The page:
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State Biologists and Foresters
Finding Common Ground

Seeley Swan Pathfinder
March 25, 1999

by Mike Thompson,
FWP Wildlife Biologist
For the Pathfinder Game Range Column

What if wildlife managers and timber managers combined their expertise to manage forests cooperatively?

What if wildlife biologists made practical and effective recommendations that foresters could follow to design moneymaking timber sales? And, what if foresters could demonstrate to wildlife biologists how timber management can benefit wildlife habitat? Maybe wildlife biologists and foresters could work together on the same lands to enhance wildlife habitat while producing income from timber harvests.

I wonder what could be accomplished for wildlife if Montana Fish, Wildlife & Parks (FWP) and the Montana Department of Natural Resources and Conservation (DNRC) cooperated to manage forests across all state lands (FWP and DNRC) on the Game Range, instead of confining forest management opportunities to lands owned by DNRC.

I'll bet if we could ask the elk, deer, birds and bees, they'd say, "Go for it." Managing wildlife habitat by property lines usually makes little sense to the creatures that live there. Property lines blindly cross creeks, meadows, ridgelines and other important habitat features, and adjacent landowners seldom take the same approach in managing their grass and trees. Even if landowners on both sides of the fence are interested in providing wildlife habitat, wildlife often loses anyway if landowners don't cooperate to manage their shared habitat in a similar fashion.

I'd say it's like two people cutting up a picture to make a jigsaw puzzle. If the two work on the task together, no problem. But, if instead they cut the picture into square parcels first and then go off into separate rooms to work on their individual parcels, the puzzle probably won't fit together very well when they finish. And, the quality of the picture, especially a picture of wildlife habitat, will quite likely be destroyed.

Believe it or not, your FWP and DNRC have been guilty of letting property lines dictate forest management on the Game Range. But, now we know better, and the good news is that biologists and foresters at FWP and DNRC are working to develop a joint management plan for the Game Range that would make it difficult or impossible for an elk or a chickadee to tell when they've crossed a property line between FWP and DNRC ownerships.

What's in it for wildlife? Well, for one thing, a joint management plan for the Game Range would allow FWP and DNRC to provide for the needs of wildlife across a combined area of roughly 7,000 forested acres, instead of each agency working separately and less effectively on its own individual parcels. With a larger landscape to work with, instead of fractured pieces, there will be a better opportunity to enhance habitat for extended family groups or subpopulations of wildlife, instead of only for a few animals at a time.

What's in it for the State School Trust? Potentially more income. It is intended that revenues from timber harvested by DNRC on FWP land, as well as on Trust Lands, would provide income to the Trust. However, FWP would not be giving revenues away for nothing. For one thing, FWP would be gaining the services of DNRC forestry professionals to help manage FWP forest stands for wildlife. In addition, revenues generated from the sale of timber cut on FWP land would be used to offset the fee for a long-term "conservation lease" on DNRC lands within the Game Range. As holder of such a long-term lease, FWP would hope to prevent conflicts with other potential future uses of DNRC lands inside the Game Range. The intent is that all market values on both sides of the ledger would balance in the end.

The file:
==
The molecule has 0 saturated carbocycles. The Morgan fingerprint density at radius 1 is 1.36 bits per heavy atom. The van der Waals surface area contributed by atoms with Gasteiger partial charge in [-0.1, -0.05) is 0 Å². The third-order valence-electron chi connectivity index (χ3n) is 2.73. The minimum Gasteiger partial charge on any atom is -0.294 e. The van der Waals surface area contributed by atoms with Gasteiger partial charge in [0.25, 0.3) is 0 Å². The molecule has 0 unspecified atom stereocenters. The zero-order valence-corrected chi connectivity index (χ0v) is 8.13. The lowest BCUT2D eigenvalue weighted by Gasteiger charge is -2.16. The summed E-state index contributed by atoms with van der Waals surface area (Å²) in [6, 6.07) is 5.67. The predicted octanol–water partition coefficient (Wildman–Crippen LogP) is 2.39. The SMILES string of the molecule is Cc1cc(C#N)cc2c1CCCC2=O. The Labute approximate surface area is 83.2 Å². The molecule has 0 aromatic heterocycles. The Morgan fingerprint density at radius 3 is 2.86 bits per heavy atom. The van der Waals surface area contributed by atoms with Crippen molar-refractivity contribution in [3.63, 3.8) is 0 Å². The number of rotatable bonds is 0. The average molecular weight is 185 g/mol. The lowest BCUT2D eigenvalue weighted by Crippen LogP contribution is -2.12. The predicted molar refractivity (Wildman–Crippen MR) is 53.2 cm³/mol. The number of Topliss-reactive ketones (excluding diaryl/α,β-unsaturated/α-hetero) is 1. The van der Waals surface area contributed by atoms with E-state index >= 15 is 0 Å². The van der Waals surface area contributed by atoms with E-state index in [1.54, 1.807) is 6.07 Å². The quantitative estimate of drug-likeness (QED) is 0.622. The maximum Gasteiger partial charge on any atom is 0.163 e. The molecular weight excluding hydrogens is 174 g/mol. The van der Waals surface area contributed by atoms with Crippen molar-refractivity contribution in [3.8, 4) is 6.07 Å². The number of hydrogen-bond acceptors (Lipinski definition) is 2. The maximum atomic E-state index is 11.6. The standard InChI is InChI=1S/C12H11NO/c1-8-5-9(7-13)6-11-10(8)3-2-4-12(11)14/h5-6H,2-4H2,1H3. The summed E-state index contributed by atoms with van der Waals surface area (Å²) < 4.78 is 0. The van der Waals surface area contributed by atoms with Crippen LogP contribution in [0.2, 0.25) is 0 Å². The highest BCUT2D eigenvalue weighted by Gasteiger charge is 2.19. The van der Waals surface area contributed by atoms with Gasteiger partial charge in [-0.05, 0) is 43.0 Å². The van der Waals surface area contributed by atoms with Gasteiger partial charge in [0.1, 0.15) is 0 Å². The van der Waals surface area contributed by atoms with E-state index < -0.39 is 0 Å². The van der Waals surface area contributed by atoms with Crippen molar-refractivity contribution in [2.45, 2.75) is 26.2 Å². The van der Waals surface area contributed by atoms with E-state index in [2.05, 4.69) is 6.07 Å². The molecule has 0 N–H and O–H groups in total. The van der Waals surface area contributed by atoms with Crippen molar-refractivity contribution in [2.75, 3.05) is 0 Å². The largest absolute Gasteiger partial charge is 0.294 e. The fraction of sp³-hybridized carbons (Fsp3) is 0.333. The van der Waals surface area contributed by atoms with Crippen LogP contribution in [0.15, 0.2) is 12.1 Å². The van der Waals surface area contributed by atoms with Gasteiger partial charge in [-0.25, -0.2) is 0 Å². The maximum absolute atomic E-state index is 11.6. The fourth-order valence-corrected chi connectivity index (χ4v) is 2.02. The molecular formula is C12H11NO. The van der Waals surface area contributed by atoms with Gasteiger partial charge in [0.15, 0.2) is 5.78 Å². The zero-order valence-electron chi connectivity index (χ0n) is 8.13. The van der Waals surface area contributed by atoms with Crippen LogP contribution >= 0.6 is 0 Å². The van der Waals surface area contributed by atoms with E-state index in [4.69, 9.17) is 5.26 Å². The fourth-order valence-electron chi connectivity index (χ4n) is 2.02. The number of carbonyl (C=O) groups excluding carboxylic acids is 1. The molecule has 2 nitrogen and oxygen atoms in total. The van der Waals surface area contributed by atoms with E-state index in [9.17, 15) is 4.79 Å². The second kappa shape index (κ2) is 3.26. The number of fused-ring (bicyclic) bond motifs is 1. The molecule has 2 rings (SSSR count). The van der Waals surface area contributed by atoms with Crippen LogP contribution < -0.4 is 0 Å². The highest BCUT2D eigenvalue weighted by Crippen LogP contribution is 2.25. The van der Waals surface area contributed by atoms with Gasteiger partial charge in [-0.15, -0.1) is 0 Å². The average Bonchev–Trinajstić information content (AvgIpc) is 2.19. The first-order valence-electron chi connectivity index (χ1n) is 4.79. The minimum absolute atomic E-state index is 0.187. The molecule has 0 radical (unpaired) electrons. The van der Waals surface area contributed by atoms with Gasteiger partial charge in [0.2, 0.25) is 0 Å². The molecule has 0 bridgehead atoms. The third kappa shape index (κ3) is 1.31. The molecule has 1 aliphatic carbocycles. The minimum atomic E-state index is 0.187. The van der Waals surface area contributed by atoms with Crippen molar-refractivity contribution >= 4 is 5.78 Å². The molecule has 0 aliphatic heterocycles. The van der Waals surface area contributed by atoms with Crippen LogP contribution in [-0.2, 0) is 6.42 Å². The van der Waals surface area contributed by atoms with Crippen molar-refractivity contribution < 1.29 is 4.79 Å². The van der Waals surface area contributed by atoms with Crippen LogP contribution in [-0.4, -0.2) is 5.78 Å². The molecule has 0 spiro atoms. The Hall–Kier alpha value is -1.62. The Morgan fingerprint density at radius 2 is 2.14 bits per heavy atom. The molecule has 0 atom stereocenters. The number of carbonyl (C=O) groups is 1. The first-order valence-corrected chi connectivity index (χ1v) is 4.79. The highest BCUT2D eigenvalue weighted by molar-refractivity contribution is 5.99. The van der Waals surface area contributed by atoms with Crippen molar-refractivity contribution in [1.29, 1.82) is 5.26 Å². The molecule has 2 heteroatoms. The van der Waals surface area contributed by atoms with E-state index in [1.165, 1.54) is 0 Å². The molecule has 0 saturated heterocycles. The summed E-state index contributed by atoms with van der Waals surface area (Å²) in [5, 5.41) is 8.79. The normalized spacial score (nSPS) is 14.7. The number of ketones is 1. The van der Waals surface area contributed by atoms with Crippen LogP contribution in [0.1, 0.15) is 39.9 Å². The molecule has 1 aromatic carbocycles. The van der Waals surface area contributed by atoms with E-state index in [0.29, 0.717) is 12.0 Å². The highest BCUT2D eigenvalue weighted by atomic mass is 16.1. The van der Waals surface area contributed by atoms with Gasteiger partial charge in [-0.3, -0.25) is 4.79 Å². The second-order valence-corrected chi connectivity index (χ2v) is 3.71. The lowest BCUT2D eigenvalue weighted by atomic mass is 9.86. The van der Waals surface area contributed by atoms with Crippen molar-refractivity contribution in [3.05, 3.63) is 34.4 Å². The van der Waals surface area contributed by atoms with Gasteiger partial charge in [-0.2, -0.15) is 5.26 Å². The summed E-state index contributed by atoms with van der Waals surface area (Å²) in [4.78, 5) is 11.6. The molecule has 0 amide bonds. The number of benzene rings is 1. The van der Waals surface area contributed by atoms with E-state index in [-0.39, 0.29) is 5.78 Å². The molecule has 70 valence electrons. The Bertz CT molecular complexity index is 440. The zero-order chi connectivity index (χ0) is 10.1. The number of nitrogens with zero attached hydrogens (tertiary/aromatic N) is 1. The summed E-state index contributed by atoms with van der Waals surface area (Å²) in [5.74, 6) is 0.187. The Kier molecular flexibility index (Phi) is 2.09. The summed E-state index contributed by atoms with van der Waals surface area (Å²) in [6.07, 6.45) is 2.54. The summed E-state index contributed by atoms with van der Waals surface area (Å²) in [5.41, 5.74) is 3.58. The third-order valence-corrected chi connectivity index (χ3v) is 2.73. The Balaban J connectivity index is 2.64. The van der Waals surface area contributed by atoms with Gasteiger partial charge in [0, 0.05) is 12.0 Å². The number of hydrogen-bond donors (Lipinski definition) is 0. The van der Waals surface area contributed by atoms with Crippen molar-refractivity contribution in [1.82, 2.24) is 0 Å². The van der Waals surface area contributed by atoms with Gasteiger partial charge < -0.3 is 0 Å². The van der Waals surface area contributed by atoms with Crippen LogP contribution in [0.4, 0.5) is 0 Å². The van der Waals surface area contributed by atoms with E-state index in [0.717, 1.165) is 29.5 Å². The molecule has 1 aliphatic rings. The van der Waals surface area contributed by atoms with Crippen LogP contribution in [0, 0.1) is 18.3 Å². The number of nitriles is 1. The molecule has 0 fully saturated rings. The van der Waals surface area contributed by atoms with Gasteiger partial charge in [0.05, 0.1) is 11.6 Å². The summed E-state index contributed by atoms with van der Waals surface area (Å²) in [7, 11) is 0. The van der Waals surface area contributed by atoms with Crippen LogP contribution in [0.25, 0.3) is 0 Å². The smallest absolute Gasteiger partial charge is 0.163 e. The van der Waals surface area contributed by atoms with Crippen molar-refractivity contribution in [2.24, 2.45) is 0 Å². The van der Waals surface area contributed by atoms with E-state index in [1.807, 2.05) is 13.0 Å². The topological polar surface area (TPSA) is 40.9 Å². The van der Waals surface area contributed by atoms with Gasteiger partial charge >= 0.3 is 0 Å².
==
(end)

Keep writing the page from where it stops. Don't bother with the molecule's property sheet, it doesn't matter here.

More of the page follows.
Forest inventories have begun to estimate standing timber volumes on FWP property, for planning purposes. Don Wood, a "retired" professional forester in Seeley Lake, is doing a timber cruise for the love of it, on a voluntary basis. So, FWP and DNRC will soon have estimates of standing timber volumes to use for developing a joint management plan and "conservation lease." Because Don is donating his services, there will be no loss of financial investment if FWP and DNRC are ultimately unsuccessful in entering into a joint management agreement. Thank you, Don, for your very important contribution. You've given us a better opportunity to explore options than we would have had otherwise.

And, would it surprise you to learn that this joint venture is linked with the Fiftieth Anniversary Project on the Game Range? If FWP and DNRC can find enough common ground in this fledgling planning process, Plum Creek Timber Company is waiting in the wings to consider trading some of its lands within the Game Range to DNRC. This would be in keeping with the Fiftieth Anniversary goal to bring 7,800 acres of Plum Creek inholdings within the Game Range into state ownership (FWP and DNRC). But, neither FWP nor DNRC would be interested in working toward increasing DNRC ownership in the Game Range unless the two sister agencies can first demonstrate their compatibility with a joint management plan.

It's big, it's challenging, and it's something we've never done before in Montana. FWP biologists and DNRC foresters relish this chance to set an example for cooperative management that works for wildlife and the State School Trust. We've got a long way to go, and we may or may not be successful in developing a proposal for public review, but if we do, Pathfinder readers will be among the first to know. (Thanks to Tony Liane, DNRC's Area Manager for the Southwestern Land Office, for collaborating with me to develop the questions in the first few lines of this article.)

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